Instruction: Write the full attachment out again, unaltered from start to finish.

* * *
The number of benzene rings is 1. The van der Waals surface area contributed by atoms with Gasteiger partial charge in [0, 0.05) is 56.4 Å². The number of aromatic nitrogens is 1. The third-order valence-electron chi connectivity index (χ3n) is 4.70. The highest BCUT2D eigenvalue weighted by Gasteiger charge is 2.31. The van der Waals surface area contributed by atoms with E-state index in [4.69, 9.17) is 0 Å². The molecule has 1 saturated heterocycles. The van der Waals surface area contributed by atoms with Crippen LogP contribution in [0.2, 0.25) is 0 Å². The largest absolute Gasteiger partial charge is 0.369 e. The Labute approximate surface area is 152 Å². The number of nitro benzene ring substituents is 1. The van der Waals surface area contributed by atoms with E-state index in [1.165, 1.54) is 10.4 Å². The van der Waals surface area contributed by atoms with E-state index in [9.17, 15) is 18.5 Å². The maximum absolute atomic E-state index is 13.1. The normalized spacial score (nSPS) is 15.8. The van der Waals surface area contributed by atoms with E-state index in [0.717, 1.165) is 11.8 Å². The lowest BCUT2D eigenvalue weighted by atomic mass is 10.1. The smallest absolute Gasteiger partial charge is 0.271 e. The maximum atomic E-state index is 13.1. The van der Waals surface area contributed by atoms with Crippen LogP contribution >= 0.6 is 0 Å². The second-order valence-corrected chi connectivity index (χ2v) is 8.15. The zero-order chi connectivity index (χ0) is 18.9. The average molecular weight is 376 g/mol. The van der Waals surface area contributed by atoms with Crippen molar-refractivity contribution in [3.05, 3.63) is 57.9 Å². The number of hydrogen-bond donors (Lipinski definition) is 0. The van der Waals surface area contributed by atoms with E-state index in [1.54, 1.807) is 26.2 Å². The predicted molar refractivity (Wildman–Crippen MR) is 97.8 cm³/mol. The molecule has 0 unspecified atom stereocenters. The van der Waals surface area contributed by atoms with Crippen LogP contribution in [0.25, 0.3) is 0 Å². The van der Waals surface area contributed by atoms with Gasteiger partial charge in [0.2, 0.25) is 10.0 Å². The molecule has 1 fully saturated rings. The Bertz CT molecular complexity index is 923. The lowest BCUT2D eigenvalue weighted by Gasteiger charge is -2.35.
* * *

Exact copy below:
The number of benzene rings is 1. The van der Waals surface area contributed by atoms with Gasteiger partial charge in [0, 0.05) is 56.4 Å². The number of aromatic nitrogens is 1. The third-order valence-electron chi connectivity index (χ3n) is 4.70. The highest BCUT2D eigenvalue weighted by Gasteiger charge is 2.31. The van der Waals surface area contributed by atoms with E-state index in [4.69, 9.17) is 0 Å². The molecule has 1 saturated heterocycles. The van der Waals surface area contributed by atoms with Crippen LogP contribution in [0.2, 0.25) is 0 Å². The largest absolute Gasteiger partial charge is 0.369 e. The Labute approximate surface area is 152 Å². The number of nitro benzene ring substituents is 1. The van der Waals surface area contributed by atoms with E-state index in [1.165, 1.54) is 10.4 Å². The van der Waals surface area contributed by atoms with E-state index in [9.17, 15) is 18.5 Å². The maximum absolute atomic E-state index is 13.1. The normalized spacial score (nSPS) is 15.8. The van der Waals surface area contributed by atoms with E-state index in [0.717, 1.165) is 11.8 Å². The lowest BCUT2D eigenvalue weighted by atomic mass is 10.1. The smallest absolute Gasteiger partial charge is 0.271 e. The maximum atomic E-state index is 13.1. The van der Waals surface area contributed by atoms with Crippen LogP contribution >= 0.6 is 0 Å². The second-order valence-corrected chi connectivity index (χ2v) is 8.15. The zero-order chi connectivity index (χ0) is 18.9. The average molecular weight is 376 g/mol. The van der Waals surface area contributed by atoms with Crippen molar-refractivity contribution in [3.05, 3.63) is 57.9 Å². The number of hydrogen-bond donors (Lipinski definition) is 0. The van der Waals surface area contributed by atoms with E-state index in [1.54, 1.807) is 26.2 Å². The predicted molar refractivity (Wildman–Crippen MR) is 97.8 cm³/mol. The molecule has 0 unspecified atom stereocenters. The van der Waals surface area contributed by atoms with Crippen LogP contribution in [0.25, 0.3) is 0 Å². The van der Waals surface area contributed by atoms with Gasteiger partial charge in [0.2, 0.25) is 10.0 Å². The molecule has 1 fully saturated rings. The Bertz CT molecular complexity index is 923. The lowest BCUT2D eigenvalue weighted by Gasteiger charge is -2.35.